Mark 13:24-32
Last Things First by Rev. Paul Scalia
Reprinted by permission of "The Arlington Catholic Herald"

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Mark wrote to explain Christ
to the new Gentile converts.

Jesus said to his disciples: "In those days after that tribulation the sun will be darkened, and the moon will not give its light, and the stars will be falling from the sky, and the powers in the heavens will be shaken.  And then they will see 'the Son of Man coming in the clouds' with great power and glory, and then he will send out the angels and gather his elect from the four winds, from the end of the earth to the end of the sky.  "Learn a lesson from the fig tree.  When its branch becomes tender and sprouts leaves, you know that summer is near.  In the same way, when you see these things happening, know that he is near, at the gates.  Amen, I say to you, this generation will not pass away until all these things have taken place.  Heaven and earth will pass away, but my words will not pass away.  "But of that day or hour, no one knows, neither the angels in heaven, nor the Son, but only the Father."

We have all probably heard the expression "first things first."  It is a characteristically American phrase, summarizing our "can-do," practical mentality.  When we turn to the most important matters, however, to matters of faith, salvation and eternity, we should use a different expression: "Last things first."  That is, we should keep the last things - death, judgment, heaven, hell - in the forefront of our minds.  It is precisely this approach that our Lord encourages when He speaks about the end times - about "those days" when "they will see 'the Son of Man coming in the clouds' with great power and glory" (Mk 13:24,25).  He wants us to conduct ourselves with the awareness that "heaven and earth will pass away, but (His) words will not pass away" (Mk 13:31).

To put "last things first" simply means applying to our spiritual life the same pragmatism we use in other areas.  When we begin a project, we first consider the goal:  What's the purpose?  Likewise, the longest journey does not begin with a single step.  It begins with a destination.  Without a destination a journey makes no sense and will soon be abandoned.  The same is true of the spiritual life.  It begins with a destination: heaven.  Lose sight of heaven and its inexpressible joys, and you will give up the journey as soon as it gets tough.  And just as we plan our route according to the final destination, so also the Catholic life is not an aimless wandering but a pilgrimage whose twists, turns, detours and pit-stops we chart toward heaven.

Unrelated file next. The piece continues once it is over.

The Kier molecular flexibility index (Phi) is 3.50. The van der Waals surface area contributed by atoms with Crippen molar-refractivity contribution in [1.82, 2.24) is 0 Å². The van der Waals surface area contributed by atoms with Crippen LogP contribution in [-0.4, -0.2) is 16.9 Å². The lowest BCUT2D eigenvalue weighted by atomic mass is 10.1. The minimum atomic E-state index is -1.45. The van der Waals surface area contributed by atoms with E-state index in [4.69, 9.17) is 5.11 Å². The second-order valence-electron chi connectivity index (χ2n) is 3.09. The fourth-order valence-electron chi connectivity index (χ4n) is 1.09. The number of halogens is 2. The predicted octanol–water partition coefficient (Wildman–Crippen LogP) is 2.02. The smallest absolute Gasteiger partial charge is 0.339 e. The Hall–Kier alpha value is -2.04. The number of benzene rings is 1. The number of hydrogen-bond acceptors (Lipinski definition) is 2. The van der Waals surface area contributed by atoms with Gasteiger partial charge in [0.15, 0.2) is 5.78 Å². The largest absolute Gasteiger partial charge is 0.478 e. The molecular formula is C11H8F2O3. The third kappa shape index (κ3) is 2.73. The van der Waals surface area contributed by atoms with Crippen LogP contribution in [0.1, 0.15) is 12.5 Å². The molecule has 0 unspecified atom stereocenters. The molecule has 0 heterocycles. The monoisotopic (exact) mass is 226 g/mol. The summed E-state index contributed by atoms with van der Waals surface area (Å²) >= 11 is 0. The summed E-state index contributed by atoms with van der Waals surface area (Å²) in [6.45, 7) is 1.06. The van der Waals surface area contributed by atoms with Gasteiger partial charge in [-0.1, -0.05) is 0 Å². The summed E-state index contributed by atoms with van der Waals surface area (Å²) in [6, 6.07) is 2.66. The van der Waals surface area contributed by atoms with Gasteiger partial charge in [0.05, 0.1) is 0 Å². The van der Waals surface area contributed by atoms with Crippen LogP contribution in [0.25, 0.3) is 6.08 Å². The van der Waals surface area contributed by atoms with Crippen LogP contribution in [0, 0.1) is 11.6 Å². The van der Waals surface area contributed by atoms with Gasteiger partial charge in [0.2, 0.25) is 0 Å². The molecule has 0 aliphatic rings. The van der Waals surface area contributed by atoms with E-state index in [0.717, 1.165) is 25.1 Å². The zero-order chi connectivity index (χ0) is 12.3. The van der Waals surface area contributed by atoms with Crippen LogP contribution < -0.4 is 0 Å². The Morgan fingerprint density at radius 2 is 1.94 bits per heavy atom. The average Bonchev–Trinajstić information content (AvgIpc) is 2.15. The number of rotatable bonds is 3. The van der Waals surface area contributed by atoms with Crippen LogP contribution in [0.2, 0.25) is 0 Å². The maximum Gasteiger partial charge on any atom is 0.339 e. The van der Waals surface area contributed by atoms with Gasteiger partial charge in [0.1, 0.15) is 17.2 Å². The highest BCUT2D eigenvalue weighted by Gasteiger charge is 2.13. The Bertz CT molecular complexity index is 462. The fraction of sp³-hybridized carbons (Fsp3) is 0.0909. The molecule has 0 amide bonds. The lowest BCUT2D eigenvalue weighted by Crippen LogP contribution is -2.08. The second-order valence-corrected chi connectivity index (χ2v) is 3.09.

As both spiritual writers and common sense indicate, a sober awareness and pious consideration of one's own death has tremendous motivational power.  No, we should not adopt a morbid outlook or make our faith a mere matter of fearing death.  Nevertheless, it helps to recall that each of us will stand before the Man Who suffered and died for us.  Still bearing the five wounds He received for our sins, He will demand an account of what we have done, good or evil.  Such considerations have an uncanny ability to correct our disordered priorities in a hurry.

One possibility of this judgment is hell.  Pope Benedict recently reminded us of this reality: "Whoever dies in mortal sin, unrepentant and closed off from God's love by his prideful rejection, excludes himself from the kingdom of life."  If eternal damnation were not a possibility, our Lord and His Apostles would hardly have wasted so much energy trying to keep people from it.  Of course, we should not spend our time trying to calculate just who and how many are in hell.  For our spiritual and moral growth, it is enough to know that hell stands ready to receive us and one mortal sin suffices to bring us there.

This all may sound macabre to modern ears.  But the saints show us otherwise.  St. Francis of Assisi (hardly a gloomy guy) had a keen awareness of death and sang to her as "Sister Death."  When in difficult situations, St. Aloysius Gonzaga, that example of youthful purity and zeal, would ask himself a simple question: "Quid ad aeternum?"  That is, "What is this in eternity?  What significance does this have in comparison with eternal rewards and punishments?"  So also the skull that St. John Fisher kept on his desk as a reminder of death helped prepare him mentally and spiritually for the martyrdom he would face.  It was precisely their appreciation of the last tings that inspired them to cultivate such beauty of life.  With that same perspective, a close advisor of Blessed Mother Teresa gave a simple summary of their beautiful work: "We prepare people for death."  What a wonderful example of the charity and wisdom that comes from putting last things first.

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